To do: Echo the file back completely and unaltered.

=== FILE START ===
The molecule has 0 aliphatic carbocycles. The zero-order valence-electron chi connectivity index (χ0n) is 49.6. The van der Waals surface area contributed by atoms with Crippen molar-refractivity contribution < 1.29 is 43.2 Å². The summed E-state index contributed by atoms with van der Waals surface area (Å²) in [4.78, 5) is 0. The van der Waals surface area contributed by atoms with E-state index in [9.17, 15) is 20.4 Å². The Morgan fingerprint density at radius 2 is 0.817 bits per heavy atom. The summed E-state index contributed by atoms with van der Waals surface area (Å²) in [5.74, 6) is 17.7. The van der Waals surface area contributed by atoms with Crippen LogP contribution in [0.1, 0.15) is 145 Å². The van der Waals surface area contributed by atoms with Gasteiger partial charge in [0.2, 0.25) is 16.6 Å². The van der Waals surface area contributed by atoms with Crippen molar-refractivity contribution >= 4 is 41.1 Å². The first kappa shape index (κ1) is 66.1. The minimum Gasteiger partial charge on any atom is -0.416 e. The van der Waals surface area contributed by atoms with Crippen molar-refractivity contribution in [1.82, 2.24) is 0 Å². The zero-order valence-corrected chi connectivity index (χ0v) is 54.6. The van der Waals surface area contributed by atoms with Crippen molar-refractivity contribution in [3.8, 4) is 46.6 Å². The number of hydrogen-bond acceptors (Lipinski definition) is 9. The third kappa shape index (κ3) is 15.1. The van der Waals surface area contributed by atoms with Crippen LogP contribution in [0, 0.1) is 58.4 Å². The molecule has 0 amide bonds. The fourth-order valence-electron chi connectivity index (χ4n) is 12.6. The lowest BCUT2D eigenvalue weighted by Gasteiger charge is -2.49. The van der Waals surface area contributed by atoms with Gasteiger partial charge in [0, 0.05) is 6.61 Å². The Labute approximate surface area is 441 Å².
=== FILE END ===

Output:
The molecule has 0 aliphatic carbocycles. The zero-order valence-electron chi connectivity index (χ0n) is 49.6. The van der Waals surface area contributed by atoms with Crippen molar-refractivity contribution < 1.29 is 43.2 Å². The summed E-state index contributed by atoms with van der Waals surface area (Å²) in [4.78, 5) is 0. The van der Waals surface area contributed by atoms with E-state index in [9.17, 15) is 20.4 Å². The Morgan fingerprint density at radius 2 is 0.817 bits per heavy atom. The summed E-state index contributed by atoms with van der Waals surface area (Å²) in [5.74, 6) is 17.7. The van der Waals surface area contributed by atoms with Crippen LogP contribution in [0.1, 0.15) is 145 Å². The van der Waals surface area contributed by atoms with Gasteiger partial charge in [0.2, 0.25) is 16.6 Å². The van der Waals surface area contributed by atoms with Crippen molar-refractivity contribution >= 4 is 41.1 Å². The first kappa shape index (κ1) is 66.1. The minimum Gasteiger partial charge on any atom is -0.416 e. The van der Waals surface area contributed by atoms with Crippen molar-refractivity contribution in [1.82, 2.24) is 0 Å². The zero-order valence-corrected chi connectivity index (χ0v) is 54.6. The van der Waals surface area contributed by atoms with Crippen molar-refractivity contribution in [3.8, 4) is 46.6 Å². The number of hydrogen-bond acceptors (Lipinski definition) is 9. The third kappa shape index (κ3) is 15.1. The van der Waals surface area contributed by atoms with Crippen LogP contribution in [0, 0.1) is 58.4 Å². The molecule has 0 amide bonds. The fourth-order valence-electron chi connectivity index (χ4n) is 12.6. The lowest BCUT2D eigenvalue weighted by Gasteiger charge is -2.49. The van der Waals surface area contributed by atoms with Gasteiger partial charge in [0, 0.05) is 6.61 Å². The Labute approximate surface area is 441 Å².